Taken By The State

Case 1: Snatched from school

Case one: Child A and Child B are aged 7 and 5 at time of police removal

In full view of their classmates, Child 1 and Child 2 collected their school bags and were taken by a uniformed police officer and their father from school grounds.

The abrupt and distressing removal occurred when the children’s father filed an urgent application with the Family Court for their day-to-day care. At the time, the children had been living with their mother for the school holidays. According to her, she enrolled the children at her local school after the break because they wanted to live with her permanently. Before this, they had lived with their father for more than a year, and attended school near his house.

His choice to involve police at school shocked the mother, children, and members of the school community.

“It was traumatising,” the children’s mother said. “They didn’t understand what was going on ... because you don’t expect a policeman to walk into a primary school and take kids."

Documents show Child 1 and Child 2 were taken after a Family Court judge approved a without-notice application made from the children’s father.

Without-notice applications for parenting orders are filed in urgent situations. The responding party - in this case the children’s mother - is kept completely unaware of the application, and subsequently unable to dispute it immediately. Once approved, a warrant may also be issued so police or a social worker can enforce the order.

Before this, the family had never been involved with the Family Court. Agreements over the children’s care had been made verbally, between the mother and father, and their extended whānau.

The mother had no criminal record or history of violence or abuse, and had been the children’s primary caregiver for most of their lives.

According to the father, waiting for a parenting order issued with notice, which would have alerted the children’s mother to his application, could have put the children at risk of harm or undue hardship.

But significant points of his affidavit - used as evidence for the warrant and police uplift - were “exaggerated, fabricated and blatantly untrue”, the mother said. And because it had been a without notice order, it took two weeks before she could tell her side of the story to the court and see her children.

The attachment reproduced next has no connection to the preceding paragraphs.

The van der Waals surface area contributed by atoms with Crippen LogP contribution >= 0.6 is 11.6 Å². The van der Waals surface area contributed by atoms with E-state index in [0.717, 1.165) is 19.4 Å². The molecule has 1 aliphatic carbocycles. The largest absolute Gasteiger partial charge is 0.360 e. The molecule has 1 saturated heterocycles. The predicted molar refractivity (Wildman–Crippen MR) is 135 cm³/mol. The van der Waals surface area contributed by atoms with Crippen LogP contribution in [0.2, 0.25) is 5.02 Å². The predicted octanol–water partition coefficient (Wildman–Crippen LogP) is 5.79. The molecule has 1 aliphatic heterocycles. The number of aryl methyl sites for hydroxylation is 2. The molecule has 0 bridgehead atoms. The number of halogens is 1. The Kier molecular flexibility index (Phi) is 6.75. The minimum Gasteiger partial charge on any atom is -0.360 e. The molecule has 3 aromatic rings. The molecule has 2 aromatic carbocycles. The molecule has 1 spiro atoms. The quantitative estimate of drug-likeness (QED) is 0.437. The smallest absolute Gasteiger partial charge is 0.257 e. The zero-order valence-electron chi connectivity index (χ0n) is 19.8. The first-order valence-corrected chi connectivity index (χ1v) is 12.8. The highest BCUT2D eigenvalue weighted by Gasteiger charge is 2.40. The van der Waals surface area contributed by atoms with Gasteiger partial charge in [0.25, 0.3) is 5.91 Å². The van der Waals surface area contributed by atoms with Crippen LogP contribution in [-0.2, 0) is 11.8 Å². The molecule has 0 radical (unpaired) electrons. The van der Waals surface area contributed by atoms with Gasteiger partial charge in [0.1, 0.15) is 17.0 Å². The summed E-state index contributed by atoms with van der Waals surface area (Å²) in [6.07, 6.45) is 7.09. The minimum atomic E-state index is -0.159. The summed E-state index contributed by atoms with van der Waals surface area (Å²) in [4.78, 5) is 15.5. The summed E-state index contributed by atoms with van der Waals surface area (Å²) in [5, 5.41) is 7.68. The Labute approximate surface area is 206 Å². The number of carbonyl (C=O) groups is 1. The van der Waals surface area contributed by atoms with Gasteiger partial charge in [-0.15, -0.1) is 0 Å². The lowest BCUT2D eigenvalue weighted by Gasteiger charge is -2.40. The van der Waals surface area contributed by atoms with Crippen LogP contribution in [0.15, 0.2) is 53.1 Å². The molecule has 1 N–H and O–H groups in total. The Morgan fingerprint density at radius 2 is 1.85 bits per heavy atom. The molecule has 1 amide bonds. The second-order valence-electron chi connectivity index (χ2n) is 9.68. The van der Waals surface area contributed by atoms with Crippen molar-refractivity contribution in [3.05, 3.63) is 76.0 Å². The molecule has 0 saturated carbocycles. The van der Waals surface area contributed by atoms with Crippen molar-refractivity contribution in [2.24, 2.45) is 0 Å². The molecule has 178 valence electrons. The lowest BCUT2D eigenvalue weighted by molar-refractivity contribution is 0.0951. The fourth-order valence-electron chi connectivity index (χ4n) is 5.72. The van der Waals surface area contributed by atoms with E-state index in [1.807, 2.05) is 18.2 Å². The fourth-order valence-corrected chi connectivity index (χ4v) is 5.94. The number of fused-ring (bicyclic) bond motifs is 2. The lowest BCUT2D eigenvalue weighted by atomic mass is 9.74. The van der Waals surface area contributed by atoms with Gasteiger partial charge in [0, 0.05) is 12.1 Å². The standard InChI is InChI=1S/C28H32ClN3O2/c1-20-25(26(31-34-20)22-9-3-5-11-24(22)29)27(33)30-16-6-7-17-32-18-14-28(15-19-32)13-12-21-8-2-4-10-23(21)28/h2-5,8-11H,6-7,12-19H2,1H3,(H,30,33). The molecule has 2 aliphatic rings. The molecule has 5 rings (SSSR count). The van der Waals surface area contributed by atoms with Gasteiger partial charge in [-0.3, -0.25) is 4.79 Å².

The ordeal left the children’s maternal grandparents, and mother, completely disillusioned with New Zealand’s justice system, and the one-sided approach condoned in police removals of children.

“What it showed us is that he [father] could go into the courts and say whatever he wanted and there was no process in place whatsoever to substantiate or investigate what he was claiming before the uplift,” the children’s maternal grandmother said.

“Nobody ever rang [my daughter] or us to get any clarity or to find out what was actually going on with the children - whether it was true or not. There was no consultation or anything, there was no investigation.

“If they had rung, and said - you have 48 hours, or even 24 hours, and if you don’t bring the children back … we’re going to take a policeman and do this - we would have absolutely taken the children back.”

“I think it’s incredibly upsetting, and we weren’t there to protect them. And I know he [children’s father] could have chosen to take a social worker, [but] he ticked the box to take a policeman,” she said.

Since the children were uplifted, both parents have been represented in the Family Court by lawyers.

“It has been a year of hell and has cost our family $10,000 to resolve the situation,” the mother said.

“I lost all faith in the justice system after that.”

The children now stay with their mother every other weekend, and will eventually split their time evenly between parents. They are also due to return to the school from which they were uplifted.

* See Newsroom's investigation here
* Read Case 2: Waking up to cops in the kitchen
* Read Case 3: Pried from home with a crowbar
* Read: The legislation behind uplifting children

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